“So that we can keep the football season, theatres and gigs safe with full crowds this winter, I urge sport, music and culture fans to get the vaccine as this is the safest way we can get big events firing on all cylinders once more.”
“Data is our greatest weapon in the fight against the pandemic, and these pilots inform our approach to mass events, now and in the future," Health Minister Lord Bethell continued.
“These events and the passion of supporters brought joy to millions of people across the country. But the reports make it clear that they also reinforce the need for us to not let our guard down.”
He added: “We all need to comply with the advice accompanying major events to keep everyone safe and so everyone can safely enjoy these important occasions. We can all keep doing our bit by getting tested regularly and getting the vaccine.”
Those attending the Event Research Programme pilots were required to provide either a negative lateral flow coronavirus test, proof of double vaccination or natural immunity before entering.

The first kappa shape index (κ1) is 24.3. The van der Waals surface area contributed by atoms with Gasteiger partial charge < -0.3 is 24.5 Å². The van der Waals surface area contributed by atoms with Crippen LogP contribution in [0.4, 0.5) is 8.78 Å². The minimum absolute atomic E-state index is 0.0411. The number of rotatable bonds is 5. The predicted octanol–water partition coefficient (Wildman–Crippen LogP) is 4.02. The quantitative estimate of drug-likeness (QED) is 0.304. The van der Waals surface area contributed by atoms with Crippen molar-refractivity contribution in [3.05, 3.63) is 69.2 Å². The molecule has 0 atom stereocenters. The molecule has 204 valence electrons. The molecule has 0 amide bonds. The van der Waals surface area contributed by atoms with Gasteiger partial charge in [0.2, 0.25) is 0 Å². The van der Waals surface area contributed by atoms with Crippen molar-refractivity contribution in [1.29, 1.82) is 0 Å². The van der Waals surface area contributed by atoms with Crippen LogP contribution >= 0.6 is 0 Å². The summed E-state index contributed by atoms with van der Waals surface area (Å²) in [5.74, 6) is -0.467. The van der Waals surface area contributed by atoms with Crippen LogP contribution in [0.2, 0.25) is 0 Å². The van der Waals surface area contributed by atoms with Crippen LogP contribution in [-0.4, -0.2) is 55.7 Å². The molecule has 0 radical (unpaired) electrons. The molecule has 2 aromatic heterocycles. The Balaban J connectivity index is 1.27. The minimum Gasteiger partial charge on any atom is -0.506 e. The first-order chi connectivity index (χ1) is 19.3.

Additional reporting from Phase 2 and Phase 3 of the Events Research Programme is continuing to be compiled and will be published “in due course”.
Festival season in the UK is set to continue next weekend with Reading & Leeds 2021. Ticketholders must provide prove their COVID status in order to gain entry to the event. The government has encouraged businesses and festival organisers to use so-called “COVID passports”, but these initiatives are not mandatory.
Read the report in full here.
Meanwhile, in Ireland, those in the music industry are still pleading with Government Ministers, Tánaiste Leo Varadkar and Taoiseach Micheál Martin for a roadmap to reopening the live entertainment sector.
Sign the Uplift petition for a roadmap here and contact your local TDs if possible.
"The sector that brings people their most memorable moments has been closed by mandate for more than 500 days, and now faces an imminent collapse unless our sector is properly considered in Covid-19 public health planning," the petition reads.